HIKING WITH TODDLERS
Toddlers are full of curiosity. They love to touch and feel the natural world. Some parts of nature, however, have no place in your child’s hands or mouth. The small round smelly black objects on the trail are not jellybeans. As every parent knows, toddlers are also unbelievably quick and fearless. Look away for a just a minute and you may find your child exploring dangerous territory. Consider holding hands with your child when hiking on the trails or near any of the many unprotected cliffs here at the Canyon. If you child is especially independent consider a harness-style restraint. While some parents consider these devices to be too restrictive they can prevent an over-eager explorer from becoming a tragic fatality.
Backpack-style child carriers allow both parent and child considerably more freedom to explore. However, parents should still be vigilant for signs of dehydration and over-heating. I have seen parents on the trail come up with a number of brilliant solutions to keep their children hydrated and protected from the heat.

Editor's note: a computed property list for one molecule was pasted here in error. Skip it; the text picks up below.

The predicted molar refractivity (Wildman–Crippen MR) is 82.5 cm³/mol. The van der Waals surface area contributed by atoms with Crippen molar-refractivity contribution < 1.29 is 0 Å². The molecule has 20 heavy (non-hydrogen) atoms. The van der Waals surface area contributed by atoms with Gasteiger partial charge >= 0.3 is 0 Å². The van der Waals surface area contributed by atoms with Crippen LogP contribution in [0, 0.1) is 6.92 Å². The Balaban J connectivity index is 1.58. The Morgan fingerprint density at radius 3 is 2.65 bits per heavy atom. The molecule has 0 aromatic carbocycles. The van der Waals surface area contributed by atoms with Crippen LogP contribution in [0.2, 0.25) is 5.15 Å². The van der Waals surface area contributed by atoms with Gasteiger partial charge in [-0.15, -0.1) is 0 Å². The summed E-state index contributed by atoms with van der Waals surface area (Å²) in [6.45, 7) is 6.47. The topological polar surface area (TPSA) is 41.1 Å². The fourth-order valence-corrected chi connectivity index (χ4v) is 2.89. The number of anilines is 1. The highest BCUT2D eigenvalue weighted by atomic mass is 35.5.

Consider some of the following parent-tested suggestions:
1. Attach an umbrella to the child carrier pack. This provides shade for your child and you. This is an especially good idea for kids who don’t like wearing hats.
2. Carry a camelback-style water pack for your child and attach the spout to the side of the pack in easy sipping distance. Once your child gets used to drinking from the spout he or she can drink at will. Any extra spilled out on the clothing just helps the cooling process.
3. Teach your child to wear a damp hat or bandana. Kids can be intrigued with the idea of getting to wear wet clothes, especially on hot days, and enjoy getting to hold the hat under the water and “doing it myself”. This also teaches future hikers great survival lessons.
4. Bring a spray bottle to spray on your child’s head and clothes, and yours too! This aids evaporative cooling and kids love to get to spray mom or dad.
5. Remember you are training your future hiking partner. This is an investment! Fond memories and good trail habitats established at an early age will encourage kids to keep hiking. Many years from now your child may be carrying your pack and helping you enjoy the Canyon.
Here are some suggested items you may want to bring with you on your hike:
Kid carrier pack
Hat or bandana and sunscreen